Amulet, 2016 456 pages
Denise is in a panic. A large comet is set to arrive on Earth TODAY destroying the atmosphere and she can't get her drug addicted mother out of the apartment and to their Netherlands's shelter. Denise is autistic and her condition makes the end of the world that much more difficult to process. To make matters worse, her beloved sister is missing and Denise has no idea where she is or if she is safe. Finally, Mom is ready to go and on the way to the shelter they help a former teacher and her wife get to a generation ship, which can take them safely away from the Earth's atmosphere. In order to stay on the ship Denise must prove herself to be useful, but, despite her attempts, once mom gets caught taking forbidden resources from the ship and using drugs, they get kicked off. Denise must find her way back on the ship and try to locate her sister before it leaves the planet Earth. New friends make trying to get on the ship that much more desirable, as does the complete destruction of her flooded country. With people dying in the temporary shelters and no hope in sight, will Denise be able to bring her family together and secure a safe spot for them on the space ship?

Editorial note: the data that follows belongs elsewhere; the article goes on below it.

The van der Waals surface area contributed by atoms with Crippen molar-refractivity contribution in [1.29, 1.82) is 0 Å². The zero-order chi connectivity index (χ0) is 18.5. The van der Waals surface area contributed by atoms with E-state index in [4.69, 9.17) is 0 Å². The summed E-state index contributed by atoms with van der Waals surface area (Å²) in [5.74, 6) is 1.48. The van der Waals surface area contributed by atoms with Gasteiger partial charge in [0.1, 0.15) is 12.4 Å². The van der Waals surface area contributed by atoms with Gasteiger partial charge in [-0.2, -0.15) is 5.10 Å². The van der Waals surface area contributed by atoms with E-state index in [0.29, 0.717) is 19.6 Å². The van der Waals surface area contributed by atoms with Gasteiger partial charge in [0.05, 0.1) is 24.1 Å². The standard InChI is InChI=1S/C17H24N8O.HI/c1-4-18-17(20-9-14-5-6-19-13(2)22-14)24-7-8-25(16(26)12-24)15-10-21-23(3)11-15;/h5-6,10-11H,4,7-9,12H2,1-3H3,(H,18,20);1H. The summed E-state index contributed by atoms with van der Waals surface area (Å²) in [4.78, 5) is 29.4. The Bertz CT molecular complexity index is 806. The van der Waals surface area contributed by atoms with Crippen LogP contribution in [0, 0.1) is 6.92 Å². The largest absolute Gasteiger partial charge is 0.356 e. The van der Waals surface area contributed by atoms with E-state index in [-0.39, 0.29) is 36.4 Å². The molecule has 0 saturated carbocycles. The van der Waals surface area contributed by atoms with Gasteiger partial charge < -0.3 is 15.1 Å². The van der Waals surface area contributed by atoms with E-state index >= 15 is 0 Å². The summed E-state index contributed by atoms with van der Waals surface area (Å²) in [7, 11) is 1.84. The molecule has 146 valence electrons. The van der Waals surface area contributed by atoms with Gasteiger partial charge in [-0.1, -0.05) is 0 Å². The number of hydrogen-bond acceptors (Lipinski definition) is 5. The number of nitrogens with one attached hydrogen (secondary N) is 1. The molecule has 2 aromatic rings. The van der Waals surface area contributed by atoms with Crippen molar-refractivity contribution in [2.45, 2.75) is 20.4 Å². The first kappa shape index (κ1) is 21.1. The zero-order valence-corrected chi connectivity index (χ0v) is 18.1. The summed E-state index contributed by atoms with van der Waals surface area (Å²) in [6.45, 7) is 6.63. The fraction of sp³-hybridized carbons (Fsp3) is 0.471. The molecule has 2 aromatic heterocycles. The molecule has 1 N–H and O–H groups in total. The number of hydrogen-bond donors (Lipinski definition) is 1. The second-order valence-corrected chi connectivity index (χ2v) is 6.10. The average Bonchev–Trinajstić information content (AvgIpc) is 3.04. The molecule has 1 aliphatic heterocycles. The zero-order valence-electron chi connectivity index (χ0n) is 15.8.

Dutch author Duyvis know all about autism: she has been living her whole life with it. Its no wonder that she so accurately portrays Denise's thought processes and struggles. The reader really sees the end of the world through the eyes of some one who finds regular day-to-day life challenging and at time bewildering. I love that the main character of this book is autistic and rises above her comfort zone to to do the right thing and help those that she loves. Further diversity is displayed in the transgender character of the sister, as well as both sisters being bi-racial. It is also interesting that the mother is a drug addict and Denise, although she struggles with deciphering life, often has to be the responsible one in her family. Duyvis sets this dystopian novel in the 2035 as a cautionary tale of what could be. It makes the reader think what would they do if placed in the same situation and to ponder if one human life is more valuable than another. Does Mom deserve a spot on the ship if she is a drug addict? How about Iris if she can't bear children? Most of all, Denise. Does her autism and lack of useful skills mean she is of less value than, for instance, the agricultural expert? All of these questions will occur to the reader and will make this book a great choice for book discussion. My main complaint is that it really is too long. It is dialog heavy and character intensive. The concept and plot are very cool, but could have been conveyed in about half the pages. The book has a clear-cut ending, but I could see sequels if there was a readership. A different take on a popular genre.